Only Girls Do It

It's just a girl thing, right?

Actually no. That's not right.

Society holds this image of self-harm just affecting vulnerable young teenage girls, but that couldn't be further from the truth. We've said it already and we'll say it again.... self-harm can affect everyone and anyone - and that means boys too. And men for that matter.

Statistics vary - some think that for every 2 girls self-harming we only have 1 boy, but actually the figures for both could be similar. Boys have emotions and difficulties just like every girl their age. The teenage years are no easier for boys than they are for girls, girls are no more likely to have a rougher time at home or school than boys, and girls are no more likely to be more unhappy than boys. Boys have feelings, boys hurt, and boys self-harm.

So why does society tell us it's just girls then?

There's no hard and fast answer to this but in British culture it's more 'normal' and more 'accepted' for girls to express their feelings and show their emotions compared to their male counterparts. Girls are women-in-training and part of that process typically involves being in touch with emotions and having the space to express what they feel. Boys often feel uncomfortable doing the same and this leads us to this place where it's okay for girls and not okay for guys.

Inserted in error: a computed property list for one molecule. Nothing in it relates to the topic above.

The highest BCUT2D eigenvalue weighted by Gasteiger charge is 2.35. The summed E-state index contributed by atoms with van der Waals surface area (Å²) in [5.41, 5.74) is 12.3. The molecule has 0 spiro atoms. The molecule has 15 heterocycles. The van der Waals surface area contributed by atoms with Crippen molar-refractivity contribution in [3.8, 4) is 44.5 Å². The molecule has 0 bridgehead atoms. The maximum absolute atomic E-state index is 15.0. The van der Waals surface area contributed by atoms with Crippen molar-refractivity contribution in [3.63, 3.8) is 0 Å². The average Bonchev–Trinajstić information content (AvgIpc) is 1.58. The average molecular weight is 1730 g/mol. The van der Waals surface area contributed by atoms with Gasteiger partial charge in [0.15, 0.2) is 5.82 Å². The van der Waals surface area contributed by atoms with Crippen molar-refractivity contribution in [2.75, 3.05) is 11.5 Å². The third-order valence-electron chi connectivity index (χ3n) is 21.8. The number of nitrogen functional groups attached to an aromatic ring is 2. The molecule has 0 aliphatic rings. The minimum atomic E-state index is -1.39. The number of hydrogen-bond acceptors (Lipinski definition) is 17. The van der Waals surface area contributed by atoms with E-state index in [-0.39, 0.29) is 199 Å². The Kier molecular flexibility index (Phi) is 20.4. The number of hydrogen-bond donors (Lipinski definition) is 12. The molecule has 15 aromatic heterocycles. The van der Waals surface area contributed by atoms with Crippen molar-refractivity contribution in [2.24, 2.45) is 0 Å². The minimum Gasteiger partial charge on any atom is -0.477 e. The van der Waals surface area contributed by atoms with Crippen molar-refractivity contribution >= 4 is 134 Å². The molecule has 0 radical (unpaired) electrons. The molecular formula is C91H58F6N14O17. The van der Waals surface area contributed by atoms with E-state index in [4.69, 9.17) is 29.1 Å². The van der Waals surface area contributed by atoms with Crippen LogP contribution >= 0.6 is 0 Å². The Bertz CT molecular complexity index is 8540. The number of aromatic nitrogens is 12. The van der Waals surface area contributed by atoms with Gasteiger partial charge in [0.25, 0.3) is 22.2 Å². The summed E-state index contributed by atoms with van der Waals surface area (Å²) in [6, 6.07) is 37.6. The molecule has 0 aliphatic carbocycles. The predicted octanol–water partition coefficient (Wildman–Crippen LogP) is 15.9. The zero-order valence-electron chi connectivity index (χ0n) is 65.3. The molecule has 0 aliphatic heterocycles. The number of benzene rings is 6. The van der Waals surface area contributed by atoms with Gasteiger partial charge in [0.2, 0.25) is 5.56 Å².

That's all very well, but it doesn't help me...

No, it doesn't. Self-harm has always carried a lot of stigma, and a lot of myths, as this section demonstrates. Girls are not necessarily having an easier ride than you, and are not necessarily finding it easier to access support services than you. They are also not necessarily finding it easier to talk to their family members or confide in their friends - self-harm is a very personal experience. There are different ways you can express how you're feeling - it doesn't have to be talking to someone, it doesn't have to involve crying and it definitely doesn't have to involve feeling lonely.

Can you write down how you feel? Can you draw how you feel? Can you take a lump of clay and make a three-dimensional representation of how you feel? Can you write all the negative stuff on a football and kick it for miles? Can you stand in the middle of an empty field and shout it out loud? Can you go through your music and find a track that sums up exactly how you feel about yourself and your experiences of self-harm?

You can start with us - post us a message on the Question forum or write an account of what's in your head and share your story. Do whatever works for you to make yourself heard.

Just don't feel alone. Many boys struggle with self-harm – it’s not weird or unusual to be one of them.